More Humble Stick: Making Furniture and Other Structures With Sticks

Note: Here’s the first article in the series titled “The Humble Stick“.

If you’re living off the grid, chances are you are in a rustic setting and possibly/most likely have a rustic dwelling, maybe even a log cabin that you built by hand (that would be awesome). Well, what would fit with that rustic theme better than rustic furniture?

Clearing the Land

When you make your homestead location, chances are there will be a lot of trees there that you will be cutting down to clear a spot for your home and garden areas. Besides the heavier logs that come from cutting trees that can be used for making boards, beams, and split rails, you are also going to amass quite a pile of sticks.

No, seriously, there will be a huge pile of sticks. So why not put those sticks to good use? After all, waste not want not, right?

Furnishing the Inside

It is quite possible, or even likely, that you have seen articles and videos of people using simple sticks to make things like baskets, fish traps, fences, and even a survival canoe. Well if you take that same concept and upscale it you can also furnish your home by making chairs, benches, tables, beds, and even a sofa (AKA couch, AKA duvet) with some of those sticks.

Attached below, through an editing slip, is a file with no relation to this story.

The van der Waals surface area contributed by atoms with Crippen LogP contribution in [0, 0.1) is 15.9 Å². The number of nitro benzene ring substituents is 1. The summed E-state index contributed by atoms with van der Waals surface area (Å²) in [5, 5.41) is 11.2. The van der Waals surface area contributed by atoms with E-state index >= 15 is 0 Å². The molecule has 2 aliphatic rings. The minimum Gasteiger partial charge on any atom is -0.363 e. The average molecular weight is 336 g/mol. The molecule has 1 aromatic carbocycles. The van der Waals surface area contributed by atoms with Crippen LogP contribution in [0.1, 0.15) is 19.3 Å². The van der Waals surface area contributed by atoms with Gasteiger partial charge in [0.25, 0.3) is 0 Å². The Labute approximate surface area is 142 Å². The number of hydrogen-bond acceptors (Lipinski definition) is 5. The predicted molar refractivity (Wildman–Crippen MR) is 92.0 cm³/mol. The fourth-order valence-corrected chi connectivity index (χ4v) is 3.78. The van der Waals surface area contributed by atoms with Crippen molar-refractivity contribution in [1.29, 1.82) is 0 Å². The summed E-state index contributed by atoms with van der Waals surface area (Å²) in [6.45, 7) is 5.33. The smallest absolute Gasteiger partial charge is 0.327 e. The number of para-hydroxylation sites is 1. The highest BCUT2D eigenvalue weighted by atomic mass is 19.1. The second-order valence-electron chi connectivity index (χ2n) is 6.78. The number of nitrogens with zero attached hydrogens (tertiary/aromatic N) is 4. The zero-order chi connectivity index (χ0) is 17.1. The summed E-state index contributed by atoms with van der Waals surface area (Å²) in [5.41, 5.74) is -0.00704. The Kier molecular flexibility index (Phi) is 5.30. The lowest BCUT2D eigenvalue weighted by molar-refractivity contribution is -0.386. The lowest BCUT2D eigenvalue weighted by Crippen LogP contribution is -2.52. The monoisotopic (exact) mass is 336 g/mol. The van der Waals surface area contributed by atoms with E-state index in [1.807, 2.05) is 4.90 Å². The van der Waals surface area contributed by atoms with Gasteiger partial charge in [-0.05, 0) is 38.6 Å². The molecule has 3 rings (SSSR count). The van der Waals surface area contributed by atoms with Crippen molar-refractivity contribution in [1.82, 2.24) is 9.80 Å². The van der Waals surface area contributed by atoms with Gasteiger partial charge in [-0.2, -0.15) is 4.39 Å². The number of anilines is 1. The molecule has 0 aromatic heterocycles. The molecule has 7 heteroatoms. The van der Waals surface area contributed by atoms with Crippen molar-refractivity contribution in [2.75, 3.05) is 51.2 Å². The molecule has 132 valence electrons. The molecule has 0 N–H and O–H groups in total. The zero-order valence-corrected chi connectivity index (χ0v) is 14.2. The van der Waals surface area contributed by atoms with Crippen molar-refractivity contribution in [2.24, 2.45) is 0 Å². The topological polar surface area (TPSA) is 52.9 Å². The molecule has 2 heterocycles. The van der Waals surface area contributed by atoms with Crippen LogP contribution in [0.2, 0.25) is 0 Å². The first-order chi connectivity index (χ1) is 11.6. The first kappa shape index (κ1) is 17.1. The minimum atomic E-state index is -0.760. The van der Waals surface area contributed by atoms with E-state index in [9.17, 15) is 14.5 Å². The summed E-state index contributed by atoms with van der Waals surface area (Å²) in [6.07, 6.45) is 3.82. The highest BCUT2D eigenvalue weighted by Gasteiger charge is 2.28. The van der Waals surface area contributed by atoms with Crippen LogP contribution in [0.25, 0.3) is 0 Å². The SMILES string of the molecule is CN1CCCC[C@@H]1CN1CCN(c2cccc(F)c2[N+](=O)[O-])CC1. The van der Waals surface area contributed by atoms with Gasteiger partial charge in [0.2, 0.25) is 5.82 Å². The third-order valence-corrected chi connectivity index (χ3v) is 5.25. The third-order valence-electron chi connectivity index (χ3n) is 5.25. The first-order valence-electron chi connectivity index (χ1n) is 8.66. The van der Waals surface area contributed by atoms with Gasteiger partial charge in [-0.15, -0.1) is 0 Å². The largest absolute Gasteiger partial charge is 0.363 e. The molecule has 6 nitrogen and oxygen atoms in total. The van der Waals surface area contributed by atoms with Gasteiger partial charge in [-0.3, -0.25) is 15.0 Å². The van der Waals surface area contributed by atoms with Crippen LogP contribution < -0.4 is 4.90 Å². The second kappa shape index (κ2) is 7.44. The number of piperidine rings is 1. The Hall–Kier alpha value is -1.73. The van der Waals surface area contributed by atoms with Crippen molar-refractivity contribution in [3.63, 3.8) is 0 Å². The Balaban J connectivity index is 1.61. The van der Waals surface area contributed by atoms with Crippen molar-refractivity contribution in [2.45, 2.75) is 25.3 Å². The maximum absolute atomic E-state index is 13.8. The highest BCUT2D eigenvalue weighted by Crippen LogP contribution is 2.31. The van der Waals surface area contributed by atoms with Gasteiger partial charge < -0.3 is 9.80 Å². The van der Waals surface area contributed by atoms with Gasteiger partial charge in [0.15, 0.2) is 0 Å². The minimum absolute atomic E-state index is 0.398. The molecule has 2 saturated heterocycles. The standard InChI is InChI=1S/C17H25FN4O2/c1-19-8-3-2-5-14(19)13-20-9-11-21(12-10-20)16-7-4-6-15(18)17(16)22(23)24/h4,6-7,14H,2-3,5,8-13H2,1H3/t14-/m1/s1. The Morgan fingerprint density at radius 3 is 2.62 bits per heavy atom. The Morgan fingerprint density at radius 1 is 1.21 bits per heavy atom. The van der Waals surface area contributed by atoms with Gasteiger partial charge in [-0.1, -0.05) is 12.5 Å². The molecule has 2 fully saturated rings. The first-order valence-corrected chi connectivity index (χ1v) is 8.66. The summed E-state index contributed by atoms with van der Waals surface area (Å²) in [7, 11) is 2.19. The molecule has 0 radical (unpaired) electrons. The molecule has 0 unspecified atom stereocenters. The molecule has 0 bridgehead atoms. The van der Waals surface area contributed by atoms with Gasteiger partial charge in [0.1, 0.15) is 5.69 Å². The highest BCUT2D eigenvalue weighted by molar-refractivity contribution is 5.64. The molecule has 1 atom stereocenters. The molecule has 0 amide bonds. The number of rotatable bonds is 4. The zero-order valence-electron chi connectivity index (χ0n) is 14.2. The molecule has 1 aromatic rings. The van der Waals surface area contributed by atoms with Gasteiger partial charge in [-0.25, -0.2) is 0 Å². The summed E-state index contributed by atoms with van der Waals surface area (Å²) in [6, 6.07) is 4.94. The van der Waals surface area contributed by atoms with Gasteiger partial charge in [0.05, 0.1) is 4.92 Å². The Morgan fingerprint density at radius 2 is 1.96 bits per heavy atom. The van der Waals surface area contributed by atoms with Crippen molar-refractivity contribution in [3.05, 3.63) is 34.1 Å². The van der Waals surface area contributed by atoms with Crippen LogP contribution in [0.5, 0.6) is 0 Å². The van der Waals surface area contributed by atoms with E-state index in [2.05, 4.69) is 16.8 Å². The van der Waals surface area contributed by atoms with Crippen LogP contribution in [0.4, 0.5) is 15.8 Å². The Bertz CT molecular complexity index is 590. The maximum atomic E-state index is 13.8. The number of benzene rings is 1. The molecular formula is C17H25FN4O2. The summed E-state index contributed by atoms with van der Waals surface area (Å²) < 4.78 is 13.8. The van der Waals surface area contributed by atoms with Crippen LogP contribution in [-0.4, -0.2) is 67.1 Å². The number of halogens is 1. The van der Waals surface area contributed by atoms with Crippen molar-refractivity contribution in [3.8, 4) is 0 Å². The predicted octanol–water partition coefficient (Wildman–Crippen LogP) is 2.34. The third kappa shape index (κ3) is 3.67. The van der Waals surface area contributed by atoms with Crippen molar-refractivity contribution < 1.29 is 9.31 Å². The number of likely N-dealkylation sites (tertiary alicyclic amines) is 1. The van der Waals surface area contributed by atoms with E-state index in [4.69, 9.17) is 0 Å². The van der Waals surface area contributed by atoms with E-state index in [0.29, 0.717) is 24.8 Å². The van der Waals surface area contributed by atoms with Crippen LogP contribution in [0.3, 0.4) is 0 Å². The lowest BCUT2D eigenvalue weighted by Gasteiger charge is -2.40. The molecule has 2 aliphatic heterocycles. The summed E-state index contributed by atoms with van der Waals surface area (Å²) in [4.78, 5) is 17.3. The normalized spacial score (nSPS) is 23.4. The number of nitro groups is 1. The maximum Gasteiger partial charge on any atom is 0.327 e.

Making Furniture from Sticks

At first it may seem a little difficult, especially if you have never woven anything. It may be better to start small and make a basket or five. Once you get the hang of weaving the sticks it will come more easily for you.

The basics of it are to start with an outline of the object you wish to create. You may have to use some cordage at first to hold pieces in place. Once you get the outline in place it is then just a matter of weaving smaller sticks to bring it all together.

Once you have the structure together you can remove the cordage if you so desire, or you can leave it if it doesn’t distract from the overall appearance. If you use DYI natural fiber cordage you could leave it right where it is and it will look fine.

By using larger sticks for the outline, (3/4-1” diameter) the structure will actually be good and solid.

Here’s one way to make a piece of furniture from sticks, but not what I had in mind:

This is closer, but still not what I see.

Many Uses Outside

You could even fix up the outside of your rustic getaway/hideout with sticks. This adds beauty to your homestead and blends well with your environment. You can use heavier split rails from logs and make a nice split rail fence. The split rail fences are good for making horse corals or just for making a nice decorative accent for your home.

Fencing with Sticks

Besides a split rail fence, you can use smaller sticks and make a wattle fence too. When making a wattle fence you can opt for several versions. You can make a solid wall of sticks, you can make alternating rows to look like rails, or you can even get fancy and make a nice pattern in your weaving. You may find many uses and needs for fencing around the homestead, like making a smaller fence to enclose your garden to protect it from unwanted pests for instance.